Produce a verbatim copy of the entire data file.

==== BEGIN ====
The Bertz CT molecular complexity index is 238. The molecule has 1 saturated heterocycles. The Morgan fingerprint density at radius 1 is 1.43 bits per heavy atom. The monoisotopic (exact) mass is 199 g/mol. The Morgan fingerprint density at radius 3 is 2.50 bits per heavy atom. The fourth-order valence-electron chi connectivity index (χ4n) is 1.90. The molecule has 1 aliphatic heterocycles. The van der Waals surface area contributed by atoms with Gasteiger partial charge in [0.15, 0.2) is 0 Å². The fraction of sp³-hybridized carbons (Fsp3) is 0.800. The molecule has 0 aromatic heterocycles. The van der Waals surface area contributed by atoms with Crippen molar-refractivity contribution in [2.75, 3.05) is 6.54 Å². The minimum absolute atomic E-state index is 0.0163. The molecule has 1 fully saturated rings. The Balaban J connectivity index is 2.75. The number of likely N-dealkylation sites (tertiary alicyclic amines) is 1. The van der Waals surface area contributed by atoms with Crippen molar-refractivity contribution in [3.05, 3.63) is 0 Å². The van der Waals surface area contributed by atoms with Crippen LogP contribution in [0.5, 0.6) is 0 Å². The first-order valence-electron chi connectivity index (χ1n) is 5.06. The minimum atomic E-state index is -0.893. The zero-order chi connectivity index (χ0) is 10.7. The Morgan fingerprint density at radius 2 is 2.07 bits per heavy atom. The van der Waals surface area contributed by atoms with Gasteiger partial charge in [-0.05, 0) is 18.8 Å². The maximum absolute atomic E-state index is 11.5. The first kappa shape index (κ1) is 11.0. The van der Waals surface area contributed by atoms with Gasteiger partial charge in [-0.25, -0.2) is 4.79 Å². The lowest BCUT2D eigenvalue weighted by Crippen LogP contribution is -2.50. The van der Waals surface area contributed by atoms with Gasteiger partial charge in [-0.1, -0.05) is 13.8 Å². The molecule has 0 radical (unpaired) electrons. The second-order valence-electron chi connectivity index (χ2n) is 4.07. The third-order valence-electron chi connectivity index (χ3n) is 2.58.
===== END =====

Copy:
The Bertz CT molecular complexity index is 238. The molecule has 1 saturated heterocycles. The Morgan fingerprint density at radius 1 is 1.43 bits per heavy atom. The monoisotopic (exact) mass is 199 g/mol. The Morgan fingerprint density at radius 3 is 2.50 bits per heavy atom. The fourth-order valence-electron chi connectivity index (χ4n) is 1.90. The molecule has 1 aliphatic heterocycles. The van der Waals surface area contributed by atoms with Gasteiger partial charge in [0.15, 0.2) is 0 Å². The fraction of sp³-hybridized carbons (Fsp3) is 0.800. The molecule has 0 aromatic heterocycles. The van der Waals surface area contributed by atoms with Crippen molar-refractivity contribution in [2.75, 3.05) is 6.54 Å². The minimum absolute atomic E-state index is 0.0163. The molecule has 1 fully saturated rings. The Balaban J connectivity index is 2.75. The number of likely N-dealkylation sites (tertiary alicyclic amines) is 1. The van der Waals surface area contributed by atoms with Crippen molar-refractivity contribution in [3.05, 3.63) is 0 Å². The van der Waals surface area contributed by atoms with Crippen LogP contribution in [0.5, 0.6) is 0 Å². The first-order valence-electron chi connectivity index (χ1n) is 5.06. The minimum atomic E-state index is -0.893. The zero-order chi connectivity index (χ0) is 10.7. The Morgan fingerprint density at radius 2 is 2.07 bits per heavy atom. The van der Waals surface area contributed by atoms with Gasteiger partial charge in [-0.05, 0) is 18.8 Å². The maximum absolute atomic E-state index is 11.5. The first kappa shape index (κ1) is 11.0. The van der Waals surface area contributed by atoms with Gasteiger partial charge in [-0.25, -0.2) is 4.79 Å². The lowest BCUT2D eigenvalue weighted by Crippen LogP contribution is -2.50. The van der Waals surface area contributed by atoms with Gasteiger partial charge in [-0.1, -0.05) is 13.8 Å². The molecule has 0 radical (unpaired) electrons. The second-order valence-electron chi connectivity index (χ2n) is 4.07. The third-order valence-electron chi connectivity index (χ3n) is 2.58.